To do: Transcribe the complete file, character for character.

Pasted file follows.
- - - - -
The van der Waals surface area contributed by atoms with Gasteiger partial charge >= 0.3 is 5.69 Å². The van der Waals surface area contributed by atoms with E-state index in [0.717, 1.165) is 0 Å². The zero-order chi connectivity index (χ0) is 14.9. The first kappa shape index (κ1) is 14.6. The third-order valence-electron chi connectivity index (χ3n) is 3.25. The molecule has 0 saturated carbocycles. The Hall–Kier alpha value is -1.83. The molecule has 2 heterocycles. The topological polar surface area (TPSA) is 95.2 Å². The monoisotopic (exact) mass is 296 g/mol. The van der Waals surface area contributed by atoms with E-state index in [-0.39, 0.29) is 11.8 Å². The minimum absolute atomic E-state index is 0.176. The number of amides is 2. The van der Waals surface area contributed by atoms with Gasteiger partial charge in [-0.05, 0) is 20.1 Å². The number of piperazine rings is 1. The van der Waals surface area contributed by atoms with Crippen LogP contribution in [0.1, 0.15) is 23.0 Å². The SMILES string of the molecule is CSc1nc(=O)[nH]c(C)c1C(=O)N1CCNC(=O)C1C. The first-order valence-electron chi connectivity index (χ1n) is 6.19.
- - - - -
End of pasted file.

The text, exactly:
The van der Waals surface area contributed by atoms with Gasteiger partial charge >= 0.3 is 5.69 Å². The van der Waals surface area contributed by atoms with E-state index in [0.717, 1.165) is 0 Å². The zero-order chi connectivity index (χ0) is 14.9. The first kappa shape index (κ1) is 14.6. The third-order valence-electron chi connectivity index (χ3n) is 3.25. The molecule has 0 saturated carbocycles. The Hall–Kier alpha value is -1.83. The molecule has 2 heterocycles. The topological polar surface area (TPSA) is 95.2 Å². The monoisotopic (exact) mass is 296 g/mol. The van der Waals surface area contributed by atoms with E-state index in [-0.39, 0.29) is 11.8 Å². The minimum absolute atomic E-state index is 0.176. The number of amides is 2. The van der Waals surface area contributed by atoms with Gasteiger partial charge in [-0.05, 0) is 20.1 Å². The number of piperazine rings is 1. The van der Waals surface area contributed by atoms with Crippen LogP contribution in [0.1, 0.15) is 23.0 Å². The SMILES string of the molecule is CSc1nc(=O)[nH]c(C)c1C(=O)N1CCNC(=O)C1C. The first-order valence-electron chi connectivity index (χ1n) is 6.19.